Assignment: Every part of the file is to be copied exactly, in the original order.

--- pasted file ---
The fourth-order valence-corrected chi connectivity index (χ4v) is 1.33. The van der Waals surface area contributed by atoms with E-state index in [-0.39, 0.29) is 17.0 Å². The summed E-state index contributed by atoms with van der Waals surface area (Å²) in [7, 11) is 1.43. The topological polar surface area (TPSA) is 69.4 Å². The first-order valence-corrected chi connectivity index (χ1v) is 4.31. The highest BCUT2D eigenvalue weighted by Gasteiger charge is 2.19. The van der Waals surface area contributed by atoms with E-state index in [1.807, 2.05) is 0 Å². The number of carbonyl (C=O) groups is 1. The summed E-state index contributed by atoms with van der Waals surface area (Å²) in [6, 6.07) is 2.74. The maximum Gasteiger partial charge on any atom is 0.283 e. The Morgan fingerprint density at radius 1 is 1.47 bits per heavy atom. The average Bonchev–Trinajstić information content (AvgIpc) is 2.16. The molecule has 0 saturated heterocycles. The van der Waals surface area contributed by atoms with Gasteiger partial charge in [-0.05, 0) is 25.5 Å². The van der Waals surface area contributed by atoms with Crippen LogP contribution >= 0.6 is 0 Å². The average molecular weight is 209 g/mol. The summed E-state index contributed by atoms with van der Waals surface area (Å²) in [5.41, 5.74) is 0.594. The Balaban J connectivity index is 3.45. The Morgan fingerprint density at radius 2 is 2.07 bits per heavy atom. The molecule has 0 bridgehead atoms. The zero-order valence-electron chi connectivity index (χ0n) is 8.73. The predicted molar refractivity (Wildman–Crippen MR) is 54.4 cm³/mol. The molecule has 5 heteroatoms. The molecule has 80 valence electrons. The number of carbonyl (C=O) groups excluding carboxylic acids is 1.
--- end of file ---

The fourth-order valence-corrected chi connectivity index (χ4v) is 1.33. The van der Waals surface area contributed by atoms with E-state index in [-0.39, 0.29) is 17.0 Å². The summed E-state index contributed by atoms with van der Waals surface area (Å²) in [7, 11) is 1.43. The topological polar surface area (TPSA) is 69.4 Å². The first-order valence-corrected chi connectivity index (χ1v) is 4.31. The highest BCUT2D eigenvalue weighted by Gasteiger charge is 2.19. The van der Waals surface area contributed by atoms with E-state index in [1.807, 2.05) is 0 Å². The number of carbonyl (C=O) groups is 1. The summed E-state index contributed by atoms with van der Waals surface area (Å²) in [6, 6.07) is 2.74. The maximum Gasteiger partial charge on any atom is 0.283 e. The Morgan fingerprint density at radius 1 is 1.47 bits per heavy atom. The average Bonchev–Trinajstić information content (AvgIpc) is 2.16. The molecule has 0 saturated heterocycles. The van der Waals surface area contributed by atoms with Gasteiger partial charge in [-0.05, 0) is 25.5 Å². The van der Waals surface area contributed by atoms with Crippen LogP contribution >= 0.6 is 0 Å². The average molecular weight is 209 g/mol. The summed E-state index contributed by atoms with van der Waals surface area (Å²) in [5.41, 5.74) is 0.594. The Balaban J connectivity index is 3.45. The Morgan fingerprint density at radius 2 is 2.07 bits per heavy atom. The molecule has 0 bridgehead atoms. The zero-order valence-electron chi connectivity index (χ0n) is 8.73. The predicted molar refractivity (Wildman–Crippen MR) is 54.4 cm³/mol. The molecule has 5 heteroatoms. The molecule has 80 valence electrons. The number of carbonyl (C=O) groups excluding carboxylic acids is 1.